Associated Statehood soon came to be seen as token independence and it was not long before all former British Island colonies clamoured for the real thing - total independence. Having been weened into the British parliamentary system on which our Constitution is based, Dominica entered full force into party politics which the British practised successfully for centuries. Who could doubt that the 'party system' was the be-all and end-all of all political systems?

History will record, however, that the practice of party politics in Dominica has left much to be desired! The division of the electorate into parties has served to truly divide the country into bitter camps. Such bitterness is not the result of opposing political philosophies, nor is it because of conflicting manifestos, but of an insipid, personal animosity by party members for those of opposing parties. Questions of colour, occupation, family background, level of education, lifestyle and even place of residence take priority over the real issues of the economy.

Canvassing has become a spectacle in character assissination, referred to as mépuis in the local vernacular. This style of debate is carried into the House of Representatives where members invoke 'parliamentary' freedom of speech! One only has to research Hansard during the Patrick John regime to appreciate the sordid depths to which party politics have sunk our nation.

So, what is the nature of our political problem? Simply put, our problem in Dominica, which is similar throughout the Caribbean islands, particularly the small, unsophisticated economies like Dominica, is the party system. It was inherited (or more accurately, imposed on us) from our colonial past. It is a system which works well in large developed countries and which the British assumed would do the same in small developing, former colonial territories. The record proves that assumption totally wrong.

We all agree on the following two (2) major shortcomings - there are others - that limit or define our political system:

  1. Dominica's population of 75,000 is too small to support a sophisticated British parliamentary system
  2. Dominica's resources, both economic and human, are too scarce to be embroiled in divisive partisanship.

Under the circumstances, I have proposed what has been called a "Non-Party" system of government.

  • That means the absence of partisanship in our political management.

  • This does NOT mean a one-party system but the total exclusion of parties altogether!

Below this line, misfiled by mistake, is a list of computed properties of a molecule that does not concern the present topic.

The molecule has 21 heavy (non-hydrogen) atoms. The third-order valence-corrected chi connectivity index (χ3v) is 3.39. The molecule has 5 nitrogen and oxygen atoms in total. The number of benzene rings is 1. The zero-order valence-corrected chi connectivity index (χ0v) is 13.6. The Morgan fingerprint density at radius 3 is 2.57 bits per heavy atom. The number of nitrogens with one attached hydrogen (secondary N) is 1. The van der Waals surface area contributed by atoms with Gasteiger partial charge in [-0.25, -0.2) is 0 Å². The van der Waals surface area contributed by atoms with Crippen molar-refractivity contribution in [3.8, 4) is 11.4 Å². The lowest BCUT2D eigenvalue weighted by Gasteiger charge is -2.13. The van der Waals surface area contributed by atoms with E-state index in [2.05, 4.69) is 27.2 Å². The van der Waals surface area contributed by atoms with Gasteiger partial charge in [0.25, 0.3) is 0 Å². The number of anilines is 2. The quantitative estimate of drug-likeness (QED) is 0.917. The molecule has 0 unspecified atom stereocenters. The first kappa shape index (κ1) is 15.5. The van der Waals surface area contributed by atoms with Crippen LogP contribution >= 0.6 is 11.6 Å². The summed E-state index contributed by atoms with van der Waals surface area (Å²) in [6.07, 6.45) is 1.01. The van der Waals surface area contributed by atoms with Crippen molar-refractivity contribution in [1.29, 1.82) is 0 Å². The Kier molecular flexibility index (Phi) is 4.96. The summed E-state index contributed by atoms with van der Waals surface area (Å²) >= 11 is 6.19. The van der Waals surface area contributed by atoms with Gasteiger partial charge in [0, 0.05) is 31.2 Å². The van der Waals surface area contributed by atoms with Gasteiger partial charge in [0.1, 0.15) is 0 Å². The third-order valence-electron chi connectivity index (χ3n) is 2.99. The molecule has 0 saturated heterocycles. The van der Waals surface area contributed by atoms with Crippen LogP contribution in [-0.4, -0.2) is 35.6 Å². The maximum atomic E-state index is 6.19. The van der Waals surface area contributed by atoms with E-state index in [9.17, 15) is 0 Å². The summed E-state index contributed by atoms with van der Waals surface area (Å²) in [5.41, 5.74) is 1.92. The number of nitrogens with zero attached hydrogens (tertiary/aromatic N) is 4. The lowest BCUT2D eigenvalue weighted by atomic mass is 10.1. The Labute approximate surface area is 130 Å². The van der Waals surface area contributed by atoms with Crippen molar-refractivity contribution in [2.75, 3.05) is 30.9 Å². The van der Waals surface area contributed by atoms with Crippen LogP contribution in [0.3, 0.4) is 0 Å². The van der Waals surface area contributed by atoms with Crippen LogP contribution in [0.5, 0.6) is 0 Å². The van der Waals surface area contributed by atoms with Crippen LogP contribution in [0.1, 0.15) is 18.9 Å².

• This means Representatives will be voted in, as presently, by the people they represent and no longer through a party.

  • This means Parliament will be governed by the Representatives of the people and no longer by the party in power. There will be no official Opposition.

  • This means Representatives will owe allegiance to the people they represent and no longer to their party.

  • This means the House of Representatives will be a House united by the will of the people and no longer divided along party lines.

  • This means each Representative will be guided by conscience and the interests of the nation and no longer by the dictates of his/her party.

These are only some of the advantages to be derived from a Non-party system. There is no sophistication in such a system.

Imagine, if you can, the present Members of Parliament becoming one body by shedding their 'party' yokes. Would there be room to "cross the floor"? Would there be room for 'party' bribery and corruption? Would there be room for rancour and mépuis? Would there be room for nepotism and self-interest?


© Raglan E. Riviere, B.Sc.(Soc), M.H.A.

The Dilemma of Small Island Politics

The economies of the Organisation of Eastern Caribbean States (OECS), like the Commonwealth of Dominica, inherited a political system from their colonial master, United Kingdom, known as the Westminster model. This model is anchored in a two-party system of popular representation which forms the basis of a House of Parliament involving the ruling government and an official opposition.

This two-party system of governing the islands has been a bone of contention from the word go. It is generally accepted that while it may be workable, even appropriate, for Britain, it has failed to provide the structures necessary for the socio-economic development of these islands, particularly the smaller states.

Since its adoption, it is generally agreed that the Westminster model of government and the two-party system on which it is based are mainly responsible for the following:
  1. Bitter division among relatively small populations characterised by personal animosities
  2. Lack of trained and competent representatives to manage the affairs of state
  3. A preoccupation with power and the ruthless desire to retain it
  4. The use of political position to serve the interest of incumbents and their families
  5. Blatant nepotism and financial and economic gain to party members and supporters.

These and other considerations have prompted debate on the appropriateness and applicability of the Westminster model for the Caribbean islands, particularly the small states. In the following discussions I will use the island economy of the Commonwealth of Dominica as reference.


© Raglan E. Riviere, B.Sc.(Soc), M.H.A.